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The 29-year-old has a degree in archaeology, but like many young Tunisian college graduates has not found work in his field. Instead, Mr. Hagbei runs a small Internet cafe to make a living.

But the experience of shaping history has galvanized him and his friends. Earlier this month, they gathered in a cafe near Avenue Bourguiba to discuss the possibility of forming a new party to give a voice to young activists.

Another blogger, Tarek Kahlaoui, is seeking training and funding for a news website that he hopes will meet Tunisia’s need for independent journalism. Bloggers can be influential in Tunisia if they seize the moment, said Mr. Kahlaoui, an assistant professor of Islamic history at Rutgers University in New Jersey.

Some are going into politics. Mr. Zghaier, the activist who was tortured, belongs to the Democratic Progressive Party (PDP), a key opposition movement during the Ben Ali era. The 29-year-old, who adopted the middle name “libre,” French for free, is also a member of the PDP’s Facebook Committee, which is to help spread the party’s message of a market economy tempered by social justice.

The turnaround of Mr. Zghaier’s fortunes is particularly dramatic.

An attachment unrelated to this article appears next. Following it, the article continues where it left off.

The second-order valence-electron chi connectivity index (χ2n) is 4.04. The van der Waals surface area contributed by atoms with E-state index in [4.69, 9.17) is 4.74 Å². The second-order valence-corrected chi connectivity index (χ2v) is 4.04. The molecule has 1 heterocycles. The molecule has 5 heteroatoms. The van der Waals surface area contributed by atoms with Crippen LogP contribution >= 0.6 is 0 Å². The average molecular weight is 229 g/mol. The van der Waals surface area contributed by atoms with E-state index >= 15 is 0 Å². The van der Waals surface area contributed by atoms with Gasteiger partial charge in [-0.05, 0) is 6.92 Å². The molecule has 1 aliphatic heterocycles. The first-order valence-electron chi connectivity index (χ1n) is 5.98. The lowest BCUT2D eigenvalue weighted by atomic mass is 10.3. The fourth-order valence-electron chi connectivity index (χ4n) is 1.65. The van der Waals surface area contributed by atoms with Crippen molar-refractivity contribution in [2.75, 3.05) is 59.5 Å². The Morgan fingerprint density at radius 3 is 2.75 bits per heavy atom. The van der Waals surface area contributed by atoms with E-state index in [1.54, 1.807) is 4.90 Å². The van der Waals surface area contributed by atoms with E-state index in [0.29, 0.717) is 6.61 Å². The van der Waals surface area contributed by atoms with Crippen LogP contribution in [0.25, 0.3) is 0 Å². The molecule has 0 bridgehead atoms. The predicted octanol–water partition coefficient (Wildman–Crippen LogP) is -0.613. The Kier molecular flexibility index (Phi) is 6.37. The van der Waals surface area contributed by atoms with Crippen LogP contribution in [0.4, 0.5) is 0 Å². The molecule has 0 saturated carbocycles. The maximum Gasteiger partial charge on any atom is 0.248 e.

On Jan. 7, a week before the fall of the old regime, he was snatched from a Tunis street by plainclothes security agents who put a sack over his head, bundled him into a car and took him for interrogation.

For the next six days, Mr. Zghaier said, he was alternately beaten, threatened, cuffed to a wall, forced to strip and photographed in humiliating positions.

Much of the mistreatment, he said, took place in the basement of the Interior Ministry on Avenue Bourguiba - decried during the Ben Ali years as a torture chamber.

Today, the ministry is ringed by barbed wire and guarded by the military, but in a sign of the new times, its officials communicate with citizens through Facebook.

The ministry’s page, with more than 150,000 followers, explains how to apply for civil-service jobs, describes police activities and gives updates on the approval process for parties seeking to run in the elections.

As of this month, 37 were approved, the ministry said. It also listed nine that have been rejected, including some with a radical Islamic bent.

One of those behind the outreach is Sami Zaoui, minister of technology and communications in the interim government. Mr. Zaoui, a former consultant for an international accounting firm, told a French radio station last month that his first decision on the job was to lift the Internet censorship that had been enforced under Mr. Ben Ali.

The government is aware it’s being watched closely by the activists, said Fatma Azouz, a journalism professor at Manouba University in Tunis. “I am sure that those who went to the streets are capable of going again,” Mr. Azouz said. “Any government will be aware of the possibility.”